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Storage

With a big scooter like this, you want a decent amount of storage – and the J125 offers plenty of space for almost anything you might want to carry on a scooter. There’s a large underseat storage compartment big enough for a full-face helmet and an A4 document case (boo!) or your favourite biking magazine (yay!). There’s a light that comes on automatically when you lift the seat so you don’t have to rummage around in the dark, and the seat stays open once lifted up.

For smaller items, there’s a glovebox, which has a useful 12v accessory outlet to plug your heated clothing, phone charger or sat nav into. There’s also a cargo hook and a rear carrier. And if that’s not enough, GIVI top cases are available as optional extras. You can certainly load this scooter with a lot of stuff.

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Should I buy one?

There’s certainly a lot to like about this big 125cc scooter. It offers the comfort of a much bigger machine than most scooters in this class and I can’t fault the looks. There’s enough power to comfortably cruise in the city and even do short distances on the open road, but for faster roads and longer distances, you’re better off going for the J300.

Kawasaki’s aim was to create an alternative to public transport in cities and for that purpose this scooter is ideal. If I had a short urban commute I would certainly choose a scooter like this over public transport, and if Kawasaki’s calculations are correct I would even be saving money doing that.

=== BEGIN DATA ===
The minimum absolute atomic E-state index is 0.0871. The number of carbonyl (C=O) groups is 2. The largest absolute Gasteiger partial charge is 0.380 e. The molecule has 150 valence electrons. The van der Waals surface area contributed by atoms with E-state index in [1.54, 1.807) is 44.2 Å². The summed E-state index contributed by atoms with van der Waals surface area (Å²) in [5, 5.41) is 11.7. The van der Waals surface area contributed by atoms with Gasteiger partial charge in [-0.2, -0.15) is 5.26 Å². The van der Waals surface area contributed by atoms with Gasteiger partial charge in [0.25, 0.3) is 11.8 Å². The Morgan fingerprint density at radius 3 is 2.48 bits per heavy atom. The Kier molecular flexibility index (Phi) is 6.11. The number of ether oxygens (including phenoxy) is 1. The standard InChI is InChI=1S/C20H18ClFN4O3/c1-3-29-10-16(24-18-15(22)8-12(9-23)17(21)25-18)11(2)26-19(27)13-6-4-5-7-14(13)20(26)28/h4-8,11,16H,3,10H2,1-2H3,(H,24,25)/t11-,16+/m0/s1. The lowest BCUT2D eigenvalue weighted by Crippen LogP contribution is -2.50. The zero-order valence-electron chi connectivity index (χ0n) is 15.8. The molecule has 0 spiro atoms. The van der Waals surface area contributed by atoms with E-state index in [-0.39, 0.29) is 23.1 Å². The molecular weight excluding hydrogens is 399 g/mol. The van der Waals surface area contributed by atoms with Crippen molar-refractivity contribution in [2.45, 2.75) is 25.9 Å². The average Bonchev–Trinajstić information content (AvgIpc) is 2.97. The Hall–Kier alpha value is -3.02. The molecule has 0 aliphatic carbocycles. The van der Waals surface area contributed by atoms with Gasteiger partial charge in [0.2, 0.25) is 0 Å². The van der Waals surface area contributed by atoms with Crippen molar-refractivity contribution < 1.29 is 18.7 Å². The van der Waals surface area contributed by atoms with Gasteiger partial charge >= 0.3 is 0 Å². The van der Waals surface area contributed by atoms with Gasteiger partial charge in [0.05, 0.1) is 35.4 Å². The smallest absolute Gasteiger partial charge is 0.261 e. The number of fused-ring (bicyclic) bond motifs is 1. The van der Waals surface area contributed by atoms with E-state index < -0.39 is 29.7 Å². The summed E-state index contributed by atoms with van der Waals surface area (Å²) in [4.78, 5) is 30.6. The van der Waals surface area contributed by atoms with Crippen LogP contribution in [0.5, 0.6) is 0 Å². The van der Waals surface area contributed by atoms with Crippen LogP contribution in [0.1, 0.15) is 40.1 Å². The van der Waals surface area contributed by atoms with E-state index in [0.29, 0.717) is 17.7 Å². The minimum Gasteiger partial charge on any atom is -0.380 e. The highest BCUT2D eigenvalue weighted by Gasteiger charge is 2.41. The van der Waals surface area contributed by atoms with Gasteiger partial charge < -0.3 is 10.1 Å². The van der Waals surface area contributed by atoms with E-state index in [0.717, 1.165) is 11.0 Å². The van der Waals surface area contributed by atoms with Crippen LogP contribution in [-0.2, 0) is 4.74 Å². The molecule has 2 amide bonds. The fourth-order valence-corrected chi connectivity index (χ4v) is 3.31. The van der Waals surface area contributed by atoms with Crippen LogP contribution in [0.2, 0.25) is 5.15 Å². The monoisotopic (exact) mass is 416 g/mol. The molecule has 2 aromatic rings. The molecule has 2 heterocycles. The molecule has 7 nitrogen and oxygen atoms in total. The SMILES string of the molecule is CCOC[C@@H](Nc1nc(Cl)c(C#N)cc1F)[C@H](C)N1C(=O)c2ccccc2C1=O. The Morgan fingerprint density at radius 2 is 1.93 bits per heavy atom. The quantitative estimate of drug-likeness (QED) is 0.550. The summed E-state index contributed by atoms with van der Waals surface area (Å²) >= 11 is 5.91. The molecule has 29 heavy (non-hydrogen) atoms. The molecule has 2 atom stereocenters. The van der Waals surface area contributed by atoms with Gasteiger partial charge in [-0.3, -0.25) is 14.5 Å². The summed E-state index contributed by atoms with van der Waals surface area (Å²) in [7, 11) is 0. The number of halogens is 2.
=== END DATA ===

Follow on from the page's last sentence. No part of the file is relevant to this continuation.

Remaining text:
This is a good quality scooter for A1 licence holders and city commuters, which has been priced competitively. When it lands in the UK in late January it’s likely to follow the success of the J300, which according to Kawasaki outsold the Z300. No wonder Kawasaki is looking to expand its scooter range.

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Tech spec:

ENGINE

Type: liquid-cooled, 4-stroke single

Displacement: 125 cm3

Bore/stroke: 54.0 / 54.5mm

Compression ratio: 11:7:1

Valve system: SOHC, 4 valves

Fuel system: fuel injection: φ27 mm x 1

Ignition: ECU control (full transistor)

Starting: electric

Lubrication: forced lubrication, wet sump

 

DRIVETRAIN

Transmission: CVT with centrifugal clutch

Final drive: belt

Primary reduction ratio: 2.201 ~ 0.829

Final reduction ratio: 10.413 (49/15 x 51/16)

 

FRAME

Type: tubular diamond, steel

Wheel travel: 110mm (front), 100mm (rear)

Tyres: 120/80-14 M/C 58S (front), 150/70-13 M/C 64S (rear)

Caster (rake): 28.0o

Trail: 113mm

Steering angle (left/right): 40o / 40o

 

SUSPENSION

Front: φ37 mm telescopic fork

Rear: twin shocks with 5-way adjustable preload

 

BRAKES

Front: single φ260 mm petal disc, dual piston

Rear: single φ240 mm petal disc, dual piston

 

DIMENSIONS

Overall length: 2,235mm

Overall width: 775mm

Overall height: 1,260mm

Wheelbase: 1,555mm

Ground clearance: 145mm

Seat height: 775mm

Curb mass: 182kg

Fuel capacity: 13 litres

 

PERFORMANCE

Maximum power: 10.3 kW {14 PS} / 9,000 min-1

Maximum torque: 11.5 Nžm {1.2 kg¦žm} / 7,000 min-1

 

PRICE

£3,799

(Metallic Anthracite Black and Metallic Frosted Ice White)

£3899

(Special edition Metallic Black/ Candy Green)

 

CONTACT

www.kawasaki.co.uk